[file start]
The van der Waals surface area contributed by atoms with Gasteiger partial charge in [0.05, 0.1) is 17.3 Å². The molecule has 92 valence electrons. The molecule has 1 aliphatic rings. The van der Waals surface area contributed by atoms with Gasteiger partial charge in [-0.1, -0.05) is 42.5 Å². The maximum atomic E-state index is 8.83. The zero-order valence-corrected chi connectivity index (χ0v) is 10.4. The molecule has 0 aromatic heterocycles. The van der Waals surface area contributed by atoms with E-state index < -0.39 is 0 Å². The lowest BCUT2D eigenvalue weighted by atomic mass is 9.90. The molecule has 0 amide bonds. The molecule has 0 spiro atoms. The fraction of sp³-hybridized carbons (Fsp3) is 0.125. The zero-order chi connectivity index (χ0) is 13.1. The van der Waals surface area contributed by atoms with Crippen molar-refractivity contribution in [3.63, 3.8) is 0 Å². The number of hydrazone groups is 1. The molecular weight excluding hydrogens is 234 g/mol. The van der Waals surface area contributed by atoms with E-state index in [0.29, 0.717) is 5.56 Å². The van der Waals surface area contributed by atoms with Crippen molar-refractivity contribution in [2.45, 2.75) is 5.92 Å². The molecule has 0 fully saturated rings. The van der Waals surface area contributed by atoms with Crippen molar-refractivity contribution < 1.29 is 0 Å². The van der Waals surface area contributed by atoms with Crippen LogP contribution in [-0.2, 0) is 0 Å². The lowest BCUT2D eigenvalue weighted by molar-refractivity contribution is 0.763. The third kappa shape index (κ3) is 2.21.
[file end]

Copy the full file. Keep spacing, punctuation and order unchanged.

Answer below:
The van der Waals surface area contributed by atoms with Gasteiger partial charge in [0.05, 0.1) is 17.3 Å². The molecule has 92 valence electrons. The molecule has 1 aliphatic rings. The van der Waals surface area contributed by atoms with Gasteiger partial charge in [-0.1, -0.05) is 42.5 Å². The maximum atomic E-state index is 8.83. The zero-order valence-corrected chi connectivity index (χ0v) is 10.4. The molecule has 0 aromatic heterocycles. The van der Waals surface area contributed by atoms with E-state index < -0.39 is 0 Å². The lowest BCUT2D eigenvalue weighted by atomic mass is 9.90. The molecule has 0 amide bonds. The molecule has 0 spiro atoms. The fraction of sp³-hybridized carbons (Fsp3) is 0.125. The zero-order chi connectivity index (χ0) is 13.1. The van der Waals surface area contributed by atoms with Crippen molar-refractivity contribution in [3.63, 3.8) is 0 Å². The number of hydrazone groups is 1. The molecular weight excluding hydrogens is 234 g/mol. The van der Waals surface area contributed by atoms with E-state index in [0.29, 0.717) is 5.56 Å². The van der Waals surface area contributed by atoms with Crippen molar-refractivity contribution in [2.45, 2.75) is 5.92 Å². The molecule has 0 fully saturated rings. The van der Waals surface area contributed by atoms with Crippen molar-refractivity contribution < 1.29 is 0 Å². The van der Waals surface area contributed by atoms with Crippen LogP contribution in [-0.2, 0) is 0 Å². The lowest BCUT2D eigenvalue weighted by molar-refractivity contribution is 0.763. The third kappa shape index (κ3) is 2.21.